The 11th Congress of the European Association for Jewish Studies took place in Krakow on July 15–19, 2018. Among the participants of the Congress were 22 Ukrainian scholars (15 are the members of the Ukrainian Association for Jewish Studies), who represented seven institutions from Ukraine (Kyiv, Lviv, and Kharkiv) and three universities from abroad. Due to the Ukrainian Jewish Encounter’s support, three "Ukrainian" panels were organized for this Congress.
The first such panel (chair: Alti Rodal) dealt with the manuscripts and the printed heritage of the Ukrainian Jewry as a source for the study of the Jewish community and its transformation in the modern epoch. Oleksiy Khamray talked on the Harkavy collection of the Jewish manuscripts at the Judaica Department of the Vernadsky National Library of Ukraine. Iryna Serheyeva delivered a lecture on the collection of pinkasim from the same institution. Tetyana Batanova spoke on the Yiddish newspapers of Jewish political parties in Ukraine during the revolutionary period of 1917–1918. Nataliia Ryndiuk told about Yiddish periodicals for children in Soviet Ukraine in the 1920s ‒ early 1930s. Finally, Nadia Ufimtseva presented a lecture on the bookplates and marginalia as a source for the history of Jewish community in Kamianets-Podilskyi.
The second panel (chair: Vitaly Chernoivanenko) concerned with the history of antisemitism on Ukrainian lands. Artem Kharchenko’s talk was about the reaction of the Kharkiv regional authorities on the antisemitism. Serhiy Hirik’s lecture was devoted to the antisemitic propaganda in Kyiv and the struggle against antisemitism in the revolutionary epoch. The last presenter, Yuri Radchenko, told about the antisemitic propaganda of the OUN–M during the Second World War.
The third "Ukrainian" panel (chair: Berel Rodal) dealt with the social history of Galician Jewry from the 1880s to 1939. Vladyslava Moskalets spoke on the role of the Jewish oil industrialists in the urban development in Galicia. Maria Vovchko presented a talk on the administrative control over Jewish private synagogues in Lviv in the 1880s. Andriy Kuzmyak’s lecture was about economic tensions between Ruthenians and Jews in the Mykhailo Zubrytskyj’s writings. Illia Chedoluma told about the Rudnytsky family in the socio-cultural space in Berezhany in the early 19th century. The last presentation—on the Jewish middle class’ adaptation to the modernization in East Galicia in 1918–1939—was given by Nadia Skokova.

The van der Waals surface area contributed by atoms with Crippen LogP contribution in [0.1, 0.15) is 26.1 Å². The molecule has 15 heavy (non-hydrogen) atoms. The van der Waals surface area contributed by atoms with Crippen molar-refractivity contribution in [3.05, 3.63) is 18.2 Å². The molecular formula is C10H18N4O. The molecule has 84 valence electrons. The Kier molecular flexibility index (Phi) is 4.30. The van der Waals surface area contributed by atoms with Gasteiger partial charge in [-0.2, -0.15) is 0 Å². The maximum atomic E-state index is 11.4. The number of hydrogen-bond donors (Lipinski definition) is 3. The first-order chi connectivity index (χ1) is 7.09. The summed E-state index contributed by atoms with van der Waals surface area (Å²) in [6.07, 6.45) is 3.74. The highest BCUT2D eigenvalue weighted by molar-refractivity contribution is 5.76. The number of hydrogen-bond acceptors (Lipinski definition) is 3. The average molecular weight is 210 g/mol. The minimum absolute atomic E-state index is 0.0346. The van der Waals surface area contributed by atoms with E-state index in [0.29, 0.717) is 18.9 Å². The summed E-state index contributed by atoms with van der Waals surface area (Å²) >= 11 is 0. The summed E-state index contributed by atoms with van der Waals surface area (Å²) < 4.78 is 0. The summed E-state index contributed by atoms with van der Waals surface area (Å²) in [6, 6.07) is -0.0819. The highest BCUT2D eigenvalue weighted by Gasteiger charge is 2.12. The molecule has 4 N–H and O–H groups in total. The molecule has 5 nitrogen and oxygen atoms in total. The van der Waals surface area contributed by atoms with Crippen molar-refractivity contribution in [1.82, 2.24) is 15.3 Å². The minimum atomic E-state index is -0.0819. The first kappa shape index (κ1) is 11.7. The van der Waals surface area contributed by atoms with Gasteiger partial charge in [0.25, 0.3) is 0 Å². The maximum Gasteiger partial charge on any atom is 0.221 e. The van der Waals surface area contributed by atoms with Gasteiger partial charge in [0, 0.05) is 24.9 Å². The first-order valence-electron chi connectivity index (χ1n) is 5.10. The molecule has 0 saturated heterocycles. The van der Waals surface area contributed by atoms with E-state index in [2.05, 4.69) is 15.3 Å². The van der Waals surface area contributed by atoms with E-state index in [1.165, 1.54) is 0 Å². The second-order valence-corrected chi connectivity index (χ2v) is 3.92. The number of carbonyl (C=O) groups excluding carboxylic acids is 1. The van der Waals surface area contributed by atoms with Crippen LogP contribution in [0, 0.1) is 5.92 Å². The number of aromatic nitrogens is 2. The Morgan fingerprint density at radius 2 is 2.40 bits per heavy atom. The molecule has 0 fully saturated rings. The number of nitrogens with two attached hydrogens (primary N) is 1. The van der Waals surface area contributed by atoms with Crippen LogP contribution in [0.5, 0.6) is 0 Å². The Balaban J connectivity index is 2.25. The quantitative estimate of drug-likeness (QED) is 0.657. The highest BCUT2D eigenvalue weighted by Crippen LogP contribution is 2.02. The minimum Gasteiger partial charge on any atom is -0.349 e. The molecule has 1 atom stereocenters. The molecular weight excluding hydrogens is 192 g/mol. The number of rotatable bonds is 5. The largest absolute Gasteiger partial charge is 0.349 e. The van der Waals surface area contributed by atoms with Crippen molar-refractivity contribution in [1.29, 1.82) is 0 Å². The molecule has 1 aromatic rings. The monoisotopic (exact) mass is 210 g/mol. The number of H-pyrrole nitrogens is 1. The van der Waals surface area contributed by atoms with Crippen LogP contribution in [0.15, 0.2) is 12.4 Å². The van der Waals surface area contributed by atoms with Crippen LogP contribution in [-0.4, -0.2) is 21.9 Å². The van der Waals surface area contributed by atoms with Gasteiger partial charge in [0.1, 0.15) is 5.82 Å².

Several Ukrainian scholars presented their lectures at different panels. Vitaly Chernoivanenko gave a talk on the Philo’s attitude toward same-sex relations and the origins of Judaic homophobia. Tomasz M. Jankowski delivered a lecture on the Jewish mortality in Central and East Europe. Andrii Senchenko spoke on the general military conscription and the policy of selective integration towards Jews in the Russian Empire in the second half of the 19th – early 20th century. Daryna Podhornova’s presentation dealt with the employment of Jewish women in medical sphere in Kyiv in 1895–1914. Maksym Martyn told about the Judaica accessories made by Viennese artisans for Galician customers. Olga Yamkova talked on the Jewish national autonomy in Ukraine according to the estimates by Solomon Goldelman.
In addition, three Ukrainian researchers represented non-Ukrainian institutions. Oleksii Chebotarov (University of St. Gallen, Switzerland) gave a lecture on Jewish transmigration from the Russian Empire in Habsburg Galicia in 1870–1914. Anastasiia Strakhova (Emory University, USA) told about the Jewish emigration associations and their fight against illegal travel agents in the late Russian Empire. Iryna Mykhailova (Lichtenberg-Kolleg—The Göttingen Institute for Advanced Study Göttingen, Germany) delivered a presentation on myth and symbolism in the Gershom Scholem’s and Ernst Cassirer’s writings.
The photographs from the Congress can be found in the album on the UAJS’ Facebook page.
Photo: Daryna Podhornova, Iryna Serheyeva